Group Rates

Environmental Educator or Interpreter-led educational group rates are available with reservations Monday through Sunday or self-led educational group rates available with reservations Wednesday through Sunday. For more information, call (843) 889-8898.

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Edisto Beach State Park – Charleston County S.C.

Posted by on Nov 26, 2012 in Camping in Charleston, Charleston Area Beaches, Enjoying Charleston on a Tight Budget, Hiking and/or Biking Trails, Tourism Information | 0 comments

Edisto Beach State Park - Charleston County S.C.

Picture Source - SouthCarolinaParks.com

8377 State Cabin Road,
Edisto Island, SC 29438

The southern end of Edisto Island is in Colleton County while Edisto Beach is in Charleston County.

‘An oceanfront campground on a palmetto-lined beach famed for its shelling is just one highlight of Edisto Beach State Park.

Only an hour from Charleston, the park also offers another campground deep in the maritime forest full of live oaks and some of the states tallest palmetto trees, as well as a row of comfortable cabins nestled in the woods but with a front-row view of miles of pristine marshland.

Edisto Beach State Park also offers the states longest system of handicapped-friendly hiking and biking trails, including one leading to a mysterious, 4,000-year-old shell midden alongside a secluded bend on a tidal creek.

The park also has an environmental education center, a green building full of exhibits that highlight the natural history of Edisto Island and the surrounding ACE Basin, one of the nations largest preserved estuaries.’

Source - SouthCarolinaParks.com

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Colonial Lake – Downtown Charleston, S.C.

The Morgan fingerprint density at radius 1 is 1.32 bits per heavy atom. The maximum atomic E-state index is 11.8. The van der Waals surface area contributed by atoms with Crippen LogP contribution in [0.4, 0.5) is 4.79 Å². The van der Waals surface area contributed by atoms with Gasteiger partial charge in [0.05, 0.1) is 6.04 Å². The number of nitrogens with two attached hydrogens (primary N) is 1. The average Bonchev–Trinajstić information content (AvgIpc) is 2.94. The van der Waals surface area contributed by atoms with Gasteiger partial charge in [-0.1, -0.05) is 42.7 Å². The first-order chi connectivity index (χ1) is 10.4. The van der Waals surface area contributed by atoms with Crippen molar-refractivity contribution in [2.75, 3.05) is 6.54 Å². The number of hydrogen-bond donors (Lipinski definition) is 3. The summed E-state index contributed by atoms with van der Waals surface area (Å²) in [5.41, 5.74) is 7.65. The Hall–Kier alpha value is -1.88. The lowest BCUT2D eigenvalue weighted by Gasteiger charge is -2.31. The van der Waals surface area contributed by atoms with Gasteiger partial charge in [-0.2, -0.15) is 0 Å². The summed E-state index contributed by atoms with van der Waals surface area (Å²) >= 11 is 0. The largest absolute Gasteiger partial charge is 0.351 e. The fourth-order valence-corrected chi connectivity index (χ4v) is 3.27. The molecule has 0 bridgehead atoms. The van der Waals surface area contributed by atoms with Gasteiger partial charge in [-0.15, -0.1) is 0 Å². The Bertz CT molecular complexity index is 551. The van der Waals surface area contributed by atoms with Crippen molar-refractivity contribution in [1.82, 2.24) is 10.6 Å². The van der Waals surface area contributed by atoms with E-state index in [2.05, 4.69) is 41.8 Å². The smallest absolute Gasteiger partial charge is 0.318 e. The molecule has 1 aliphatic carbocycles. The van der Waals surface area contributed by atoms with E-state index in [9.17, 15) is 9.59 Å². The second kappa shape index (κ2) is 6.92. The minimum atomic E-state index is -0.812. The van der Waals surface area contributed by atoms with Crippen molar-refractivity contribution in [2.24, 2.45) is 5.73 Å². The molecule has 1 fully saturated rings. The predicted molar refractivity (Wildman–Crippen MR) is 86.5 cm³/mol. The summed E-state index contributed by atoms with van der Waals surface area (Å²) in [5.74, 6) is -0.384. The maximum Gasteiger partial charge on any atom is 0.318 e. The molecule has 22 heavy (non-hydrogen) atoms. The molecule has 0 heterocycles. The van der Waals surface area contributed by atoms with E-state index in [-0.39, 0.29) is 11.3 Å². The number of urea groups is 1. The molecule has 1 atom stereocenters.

Posted by on Nov 25, 2012 in Conservancy & Nature, Downtown Charleston, Enjoying Charleston on a Tight Budget, Family Fun, Recreation Sites, Things to do in Charleston, S.C., Tourism Information, Travel Advice, Water Recreation | 0 comments

Playground, walking paths, picnic tables, athletic fields, tennis courts.

Dogs are allowed.

Colonial Lake - Downtown Charleston, S.C.

 

Intersection of Ashley Avenue and Broad Street
Charleston, S.C.
 
Picture and text below source - http://bit.ly/tkQSvT
 
The lake and its park were part of the Commons established by an Act of the Commons House of Assembly in 1768, setting aside the area forever for public use.
The tradition that the lake was developed as a small boat harbor for planters apparently has no foundation in fact.

Most likely, it served as mill pond for a succession of sawmills which operated in the vicinity.

For many years the lake was known as the Rutledge Street Pond.

It acquired the name, Colonial Lake, in 1881, in honor of the “Colonial Commons” established in 1768. Some residents still call it “The Pond.”

The park around the lake was developed in 1882-87.

Fountains were placed in the lake in 1973, not for decorative purposes, but to aerate the water and prevent fish kills on hot summer days.

Gala Week used to be held in the fall of the year, with a fireworks display on the west side of the Pond, which was then an undeveloped area.

Spectators filled to park and crowded onto boats in the lake.’

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Morris Island and Morris Island Light

Posted by on Nov 17, 2012 in African-Americans & Charleston, Battery and Battleground Sites, Charleston & the Military, Charleston Area Islands, Charleston History, Charleston Military History, Enjoying Charleston on a Tight Budget, First Shots of the Civil War, Historic Sites, Historical Places, The Civil War, Things to do in Charleston, S.C., Tourism Information | 0 comments

Morris Island Lighthouse, Charleston, S.C,

Picture and Text Source - http://en.wikipedia.org/wiki/Morris_Island

Morris Island is an 840 acre (3.4 km²) uninhabited island in Charleston Harbor in South Carolina, accessible only by boat. The island lies in the outer reaches of the harbor and was thus a strategic location in the American Civil War.

Morris Island was heavily fortified to defend Charleston harbor…It was the scene of heavy fighting during the Union Army‘s campaign to captureCharleston, and is perhaps best known today as the scene of the ill-fated assault by the 54th Massachusetts Volunteer Infantry, an African-American regiment. The regiment and this assault, where it suffered over 50% casualties, was immortalized in the film Glory.”

After the Confederates abandoned Morris Island in 1863, the Union occupied it and transferred 520 Confederate officers from Fort Delaware to Morris Island… They were used as Human Shields…”   Be sure to read on! http://en.wikipedia.org/wiki/Morris_Island and the article on the Morris Island Light 

Morris Island Light - Wikipedia

Picture Source - http://en.wikipedia.org/wiki/Morris_Island_Light